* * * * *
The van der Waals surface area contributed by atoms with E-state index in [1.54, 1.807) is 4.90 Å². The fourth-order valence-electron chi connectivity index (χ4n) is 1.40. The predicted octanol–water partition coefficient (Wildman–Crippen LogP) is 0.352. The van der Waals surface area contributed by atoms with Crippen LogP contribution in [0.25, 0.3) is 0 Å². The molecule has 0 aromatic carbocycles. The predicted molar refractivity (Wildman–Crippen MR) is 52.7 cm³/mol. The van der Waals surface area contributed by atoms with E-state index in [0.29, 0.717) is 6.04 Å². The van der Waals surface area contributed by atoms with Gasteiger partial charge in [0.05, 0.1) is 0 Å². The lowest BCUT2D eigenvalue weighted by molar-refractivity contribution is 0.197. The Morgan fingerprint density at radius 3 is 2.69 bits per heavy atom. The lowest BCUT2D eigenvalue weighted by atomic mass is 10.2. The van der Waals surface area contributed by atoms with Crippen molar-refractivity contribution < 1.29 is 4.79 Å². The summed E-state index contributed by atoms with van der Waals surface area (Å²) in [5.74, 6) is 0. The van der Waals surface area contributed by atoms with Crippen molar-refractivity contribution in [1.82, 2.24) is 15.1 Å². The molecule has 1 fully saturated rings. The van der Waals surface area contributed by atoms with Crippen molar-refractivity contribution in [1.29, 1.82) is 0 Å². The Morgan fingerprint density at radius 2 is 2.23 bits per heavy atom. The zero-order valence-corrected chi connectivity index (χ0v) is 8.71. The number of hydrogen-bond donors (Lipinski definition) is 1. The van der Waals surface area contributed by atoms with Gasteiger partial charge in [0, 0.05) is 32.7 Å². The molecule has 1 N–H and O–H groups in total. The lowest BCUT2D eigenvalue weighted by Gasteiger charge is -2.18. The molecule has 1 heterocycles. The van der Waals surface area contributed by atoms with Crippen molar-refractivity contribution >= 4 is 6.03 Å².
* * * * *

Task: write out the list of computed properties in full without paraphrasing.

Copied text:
The van der Waals surface area contributed by atoms with E-state index in [1.54, 1.807) is 4.90 Å². The fourth-order valence-electron chi connectivity index (χ4n) is 1.40. The predicted octanol–water partition coefficient (Wildman–Crippen LogP) is 0.352. The van der Waals surface area contributed by atoms with Crippen LogP contribution in [0.25, 0.3) is 0 Å². The molecule has 0 aromatic carbocycles. The predicted molar refractivity (Wildman–Crippen MR) is 52.7 cm³/mol. The van der Waals surface area contributed by atoms with E-state index in [0.29, 0.717) is 6.04 Å². The van der Waals surface area contributed by atoms with Gasteiger partial charge in [0.05, 0.1) is 0 Å². The lowest BCUT2D eigenvalue weighted by molar-refractivity contribution is 0.197. The Morgan fingerprint density at radius 3 is 2.69 bits per heavy atom. The lowest BCUT2D eigenvalue weighted by atomic mass is 10.2. The van der Waals surface area contributed by atoms with Crippen molar-refractivity contribution < 1.29 is 4.79 Å². The summed E-state index contributed by atoms with van der Waals surface area (Å²) in [5.74, 6) is 0. The van der Waals surface area contributed by atoms with Crippen molar-refractivity contribution in [1.82, 2.24) is 15.1 Å². The molecule has 1 fully saturated rings. The van der Waals surface area contributed by atoms with Crippen molar-refractivity contribution in [1.29, 1.82) is 0 Å². The Morgan fingerprint density at radius 2 is 2.23 bits per heavy atom. The zero-order valence-corrected chi connectivity index (χ0v) is 8.71. The number of hydrogen-bond donors (Lipinski definition) is 1. The van der Waals surface area contributed by atoms with Gasteiger partial charge in [0, 0.05) is 32.7 Å². The molecule has 1 N–H and O–H groups in total. The lowest BCUT2D eigenvalue weighted by Gasteiger charge is -2.18. The molecule has 1 heterocycles. The van der Waals surface area contributed by atoms with Crippen molar-refractivity contribution >= 4 is 6.03 Å².